After November 18, 1862, General Seymour was sent to the Department of the South where he served as chief of staff to the commanding general from January 8 to April 23, 1863. He led a division on Folly Island, South Carolina, on July 4, participated in the attack on Morris Island on July 10, and commanded the unsuccessful attack on Fort Wagner on July 18. Seymour gained notoriety for this controversial attack. He had placed the famous 54th Massachusetts Volunteer Infantry, the black regiment about which the 1989 film "Glory" was made, in the vanguard of what most thought would be a feckless attack. He was also seriously wounded by grapeshot there and saw little field duty for the rest of 1863.
The Battle of Olustee
Maj. Gen. Quincy A. Gillmore, commanding general of the Department of the South, placed Seymour in charge of the newly created District of Florida. The division made an expedition to Florida in February 1864, landing at and taking possession of Jacksonville. Subsequently, Gillmore returned to South Carolina and left Seymour in tactical command.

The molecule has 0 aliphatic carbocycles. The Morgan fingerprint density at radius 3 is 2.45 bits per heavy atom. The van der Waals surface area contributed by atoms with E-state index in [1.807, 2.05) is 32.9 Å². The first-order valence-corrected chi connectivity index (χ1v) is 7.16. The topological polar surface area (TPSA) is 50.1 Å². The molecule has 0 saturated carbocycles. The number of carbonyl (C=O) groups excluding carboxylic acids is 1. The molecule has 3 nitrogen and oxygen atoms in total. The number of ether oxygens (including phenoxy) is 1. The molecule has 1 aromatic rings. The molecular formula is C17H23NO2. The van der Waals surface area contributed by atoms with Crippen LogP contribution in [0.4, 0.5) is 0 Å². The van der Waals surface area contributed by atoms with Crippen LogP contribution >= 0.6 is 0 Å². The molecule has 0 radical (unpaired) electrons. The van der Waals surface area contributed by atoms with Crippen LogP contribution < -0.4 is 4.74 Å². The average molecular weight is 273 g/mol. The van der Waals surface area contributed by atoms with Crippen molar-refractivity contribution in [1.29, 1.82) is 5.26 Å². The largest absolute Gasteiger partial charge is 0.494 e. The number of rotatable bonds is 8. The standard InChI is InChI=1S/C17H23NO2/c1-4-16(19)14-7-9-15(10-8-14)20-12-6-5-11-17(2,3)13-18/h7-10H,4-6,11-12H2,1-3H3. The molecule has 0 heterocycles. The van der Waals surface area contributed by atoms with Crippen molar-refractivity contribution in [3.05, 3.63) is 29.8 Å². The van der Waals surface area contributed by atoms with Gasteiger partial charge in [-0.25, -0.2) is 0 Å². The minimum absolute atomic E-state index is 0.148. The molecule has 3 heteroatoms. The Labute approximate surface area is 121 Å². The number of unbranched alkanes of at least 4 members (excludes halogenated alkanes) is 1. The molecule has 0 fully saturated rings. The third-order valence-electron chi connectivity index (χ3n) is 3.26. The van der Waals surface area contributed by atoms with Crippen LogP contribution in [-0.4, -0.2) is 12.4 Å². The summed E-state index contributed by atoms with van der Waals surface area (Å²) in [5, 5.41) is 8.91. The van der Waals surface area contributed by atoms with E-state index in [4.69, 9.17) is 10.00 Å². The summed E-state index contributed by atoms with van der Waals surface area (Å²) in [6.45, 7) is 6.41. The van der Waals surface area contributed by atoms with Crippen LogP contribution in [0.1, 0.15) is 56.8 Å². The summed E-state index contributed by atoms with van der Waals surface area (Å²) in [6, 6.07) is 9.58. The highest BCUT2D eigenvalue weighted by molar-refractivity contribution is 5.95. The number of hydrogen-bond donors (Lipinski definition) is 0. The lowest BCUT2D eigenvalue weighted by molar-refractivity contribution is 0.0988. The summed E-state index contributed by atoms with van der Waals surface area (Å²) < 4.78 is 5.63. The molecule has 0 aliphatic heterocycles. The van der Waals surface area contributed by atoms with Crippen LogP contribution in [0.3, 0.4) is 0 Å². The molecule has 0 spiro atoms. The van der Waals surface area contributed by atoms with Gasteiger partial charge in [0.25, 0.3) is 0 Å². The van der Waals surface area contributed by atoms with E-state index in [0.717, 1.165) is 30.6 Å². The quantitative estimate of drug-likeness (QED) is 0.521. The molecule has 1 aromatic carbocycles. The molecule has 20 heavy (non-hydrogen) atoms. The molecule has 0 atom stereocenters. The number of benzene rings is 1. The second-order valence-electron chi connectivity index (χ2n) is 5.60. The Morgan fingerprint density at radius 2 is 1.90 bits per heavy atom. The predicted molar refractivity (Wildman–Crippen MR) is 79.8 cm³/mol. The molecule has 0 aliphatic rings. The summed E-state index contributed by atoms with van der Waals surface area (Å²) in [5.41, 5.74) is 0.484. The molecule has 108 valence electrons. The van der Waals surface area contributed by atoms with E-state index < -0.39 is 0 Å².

On February 20, Seymour’s force of about 5,500 men met a Confederate force of about 5,000, commanded by Brigadier General Joseph Finegan. The battle took place near the town of Olustee, about 40 miles west of Jacksonville. The ensuing battle produced some of the heaviest losses, by percentage, of any major battle of the war. Although Seymour’s division inflicted nearly 1,000 casualties, it received nearly 2,000 in return. General Seymour’s force returned, defeated, to Jacksonville, where Union troops retained control until the war ended.
The last year of the war